John Davis (sealer)

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John Davis (born in 1784 in Surrey) was an American ship captain from New Haven, Connecticut. He is thought to have been the first to land on mainland Antarctica.[1] He is one of four explorers who share this claim. In February 1821 he may have landed a boat at Hughes Bay.[2] The Davis Strait which separates Baffin Bay from the Labrador Sea was named by William Baffin in 1916. He probably named it after John Davis.[3]

On March 20, 1820, Davis left New Haven, Connecticut for a trip to the Pacific Ocean. He had received news of the discovery of the South Shetland Islands while he was anchored at the Falkland Islands.[3] Learning there were large numbers of seals there, he and another ship captain sailed their vessels to Greenwich Island.[3] But it was too late in the season and other sealers were there before them. So Davis took his ship, named Cecilia, in search of seals further south. Finding many seals at Low Island he continued southwards.[3] He probably came upon Hughes Bay on the Antarctic Peninsula. His ship's log records he found "a large body of land." He sent a boat to shore to look for seals but found none. He also wrote "I think this southern land to be a continent". He also wrote in the log the latitude was 64°01'S (sixty-four degrees, one minute, south).[3] Davis continued his journey back to Greenwich Island arriving there on 10 February, 1821. He wintered at the Falkland Islands and returned to seal hunting the following season.[4] It remains impossible, however, to prove he was the first to reach Antarctica.[3]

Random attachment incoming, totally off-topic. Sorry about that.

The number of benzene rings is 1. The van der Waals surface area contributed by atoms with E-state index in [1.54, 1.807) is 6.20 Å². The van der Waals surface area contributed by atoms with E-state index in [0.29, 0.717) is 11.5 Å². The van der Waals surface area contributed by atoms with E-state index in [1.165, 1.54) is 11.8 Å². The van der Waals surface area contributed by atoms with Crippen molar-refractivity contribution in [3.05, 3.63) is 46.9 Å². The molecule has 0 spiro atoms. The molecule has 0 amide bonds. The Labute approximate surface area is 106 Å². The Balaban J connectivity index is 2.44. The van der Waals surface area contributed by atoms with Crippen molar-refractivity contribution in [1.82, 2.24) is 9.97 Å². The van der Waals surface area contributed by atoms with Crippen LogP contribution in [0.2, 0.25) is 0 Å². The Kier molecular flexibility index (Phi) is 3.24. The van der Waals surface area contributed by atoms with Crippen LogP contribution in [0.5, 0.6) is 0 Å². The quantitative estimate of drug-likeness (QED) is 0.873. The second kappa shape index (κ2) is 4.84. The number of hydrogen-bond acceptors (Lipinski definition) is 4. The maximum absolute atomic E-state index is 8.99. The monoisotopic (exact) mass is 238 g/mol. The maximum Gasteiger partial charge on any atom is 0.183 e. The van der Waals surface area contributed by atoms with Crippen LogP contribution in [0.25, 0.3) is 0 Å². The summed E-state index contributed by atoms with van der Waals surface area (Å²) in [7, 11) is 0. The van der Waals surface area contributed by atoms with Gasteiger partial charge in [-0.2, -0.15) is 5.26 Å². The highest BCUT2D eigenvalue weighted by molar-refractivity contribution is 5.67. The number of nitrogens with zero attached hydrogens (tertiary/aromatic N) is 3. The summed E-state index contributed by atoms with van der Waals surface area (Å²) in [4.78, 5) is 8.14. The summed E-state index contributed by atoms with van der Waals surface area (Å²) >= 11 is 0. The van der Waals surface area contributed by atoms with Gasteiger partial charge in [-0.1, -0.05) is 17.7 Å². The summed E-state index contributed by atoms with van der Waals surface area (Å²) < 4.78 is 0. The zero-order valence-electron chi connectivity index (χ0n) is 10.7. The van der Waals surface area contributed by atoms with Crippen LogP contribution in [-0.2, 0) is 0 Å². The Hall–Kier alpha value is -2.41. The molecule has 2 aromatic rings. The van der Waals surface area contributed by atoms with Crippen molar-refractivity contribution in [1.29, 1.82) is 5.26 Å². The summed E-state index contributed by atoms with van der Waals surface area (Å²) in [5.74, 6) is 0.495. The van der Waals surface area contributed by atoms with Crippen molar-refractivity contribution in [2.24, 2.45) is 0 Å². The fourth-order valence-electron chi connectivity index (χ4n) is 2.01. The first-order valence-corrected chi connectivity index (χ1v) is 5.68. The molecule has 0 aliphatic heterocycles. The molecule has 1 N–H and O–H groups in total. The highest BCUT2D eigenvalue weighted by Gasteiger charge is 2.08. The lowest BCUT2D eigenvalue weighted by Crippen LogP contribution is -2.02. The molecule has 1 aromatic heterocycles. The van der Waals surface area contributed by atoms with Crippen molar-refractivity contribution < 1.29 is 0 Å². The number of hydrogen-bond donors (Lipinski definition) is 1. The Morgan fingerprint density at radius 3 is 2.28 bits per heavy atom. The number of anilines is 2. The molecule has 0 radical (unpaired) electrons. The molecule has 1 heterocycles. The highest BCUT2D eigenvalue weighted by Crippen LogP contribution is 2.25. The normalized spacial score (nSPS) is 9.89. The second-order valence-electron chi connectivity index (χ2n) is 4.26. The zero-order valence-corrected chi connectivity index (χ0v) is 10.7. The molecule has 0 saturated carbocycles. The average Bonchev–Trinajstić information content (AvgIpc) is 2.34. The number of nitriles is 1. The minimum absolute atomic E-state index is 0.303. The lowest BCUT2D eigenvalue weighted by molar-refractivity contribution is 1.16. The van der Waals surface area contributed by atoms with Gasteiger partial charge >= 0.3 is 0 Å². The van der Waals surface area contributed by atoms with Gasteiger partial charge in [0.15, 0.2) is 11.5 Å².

References[change | change source]

  1. Jane Bourke, Amazing Antarctica: Resource book (Greenwood, West. Aust.: Ready-Ed Publications, 2004), p. 6
  2. Christopher C. Joyner, Antarctica and the Law of the Sea (Dordrecht: Nijhoff, 1992), p. 5
  3. 3.0 3.1 3.2 3.3 3.4 3.5 William J. Mills, Exploring Polar Frontiers: A Historical Encyclopedia, Volume 1 (Santa Barbara, CA: ABC-CLIO, 2003), p. 177
  4. Robert K Headland, Chronological List of Antarctic Expeditions and Related Historical Events (Cambridge: Cambridge University Press, 1989), p. 121